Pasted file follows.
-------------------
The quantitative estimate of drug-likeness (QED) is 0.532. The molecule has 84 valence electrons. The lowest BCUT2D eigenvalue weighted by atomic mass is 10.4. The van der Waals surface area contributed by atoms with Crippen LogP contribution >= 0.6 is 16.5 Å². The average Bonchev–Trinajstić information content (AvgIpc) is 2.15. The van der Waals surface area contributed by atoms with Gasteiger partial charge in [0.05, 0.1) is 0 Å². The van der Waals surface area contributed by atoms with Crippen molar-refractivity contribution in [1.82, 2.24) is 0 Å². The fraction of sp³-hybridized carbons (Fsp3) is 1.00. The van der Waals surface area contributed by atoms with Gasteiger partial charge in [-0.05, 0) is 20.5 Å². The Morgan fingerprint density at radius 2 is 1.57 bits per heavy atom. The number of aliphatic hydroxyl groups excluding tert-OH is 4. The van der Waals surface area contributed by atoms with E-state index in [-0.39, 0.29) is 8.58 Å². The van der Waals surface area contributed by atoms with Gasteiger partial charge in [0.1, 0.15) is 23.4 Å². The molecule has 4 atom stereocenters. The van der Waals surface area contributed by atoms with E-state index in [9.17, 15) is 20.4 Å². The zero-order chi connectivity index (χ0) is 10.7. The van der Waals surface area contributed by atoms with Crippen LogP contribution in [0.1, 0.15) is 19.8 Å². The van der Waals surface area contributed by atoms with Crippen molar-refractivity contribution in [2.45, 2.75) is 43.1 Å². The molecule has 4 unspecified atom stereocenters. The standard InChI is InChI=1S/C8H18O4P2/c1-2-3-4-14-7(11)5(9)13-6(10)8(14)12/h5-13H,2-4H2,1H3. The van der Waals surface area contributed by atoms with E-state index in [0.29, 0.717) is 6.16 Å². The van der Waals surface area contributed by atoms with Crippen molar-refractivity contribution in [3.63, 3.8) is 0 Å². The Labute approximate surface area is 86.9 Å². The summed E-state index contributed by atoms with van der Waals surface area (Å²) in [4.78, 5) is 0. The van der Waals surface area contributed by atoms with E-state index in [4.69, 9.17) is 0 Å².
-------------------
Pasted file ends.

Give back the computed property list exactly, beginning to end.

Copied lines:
The quantitative estimate of drug-likeness (QED) is 0.532. The molecule has 84 valence electrons. The lowest BCUT2D eigenvalue weighted by atomic mass is 10.4. The van der Waals surface area contributed by atoms with Crippen LogP contribution >= 0.6 is 16.5 Å². The average Bonchev–Trinajstić information content (AvgIpc) is 2.15. The van der Waals surface area contributed by atoms with Gasteiger partial charge in [0.05, 0.1) is 0 Å². The van der Waals surface area contributed by atoms with Crippen molar-refractivity contribution in [1.82, 2.24) is 0 Å². The fraction of sp³-hybridized carbons (Fsp3) is 1.00. The van der Waals surface area contributed by atoms with Gasteiger partial charge in [-0.05, 0) is 20.5 Å². The Morgan fingerprint density at radius 2 is 1.57 bits per heavy atom. The number of aliphatic hydroxyl groups excluding tert-OH is 4. The van der Waals surface area contributed by atoms with E-state index in [-0.39, 0.29) is 8.58 Å². The van der Waals surface area contributed by atoms with Gasteiger partial charge in [0.1, 0.15) is 23.4 Å². The molecule has 4 atom stereocenters. The van der Waals surface area contributed by atoms with E-state index in [9.17, 15) is 20.4 Å². The zero-order chi connectivity index (χ0) is 10.7. The van der Waals surface area contributed by atoms with Crippen LogP contribution in [0.1, 0.15) is 19.8 Å². The van der Waals surface area contributed by atoms with Crippen molar-refractivity contribution in [2.45, 2.75) is 43.1 Å². The molecule has 4 unspecified atom stereocenters. The standard InChI is InChI=1S/C8H18O4P2/c1-2-3-4-14-7(11)5(9)13-6(10)8(14)12/h5-13H,2-4H2,1H3. The van der Waals surface area contributed by atoms with E-state index in [0.29, 0.717) is 6.16 Å². The van der Waals surface area contributed by atoms with Crippen molar-refractivity contribution in [3.63, 3.8) is 0 Å². The Labute approximate surface area is 86.9 Å². The summed E-state index contributed by atoms with van der Waals surface area (Å²) in [4.78, 5) is 0. The van der Waals surface area contributed by atoms with E-state index in [4.69, 9.17) is 0 Å².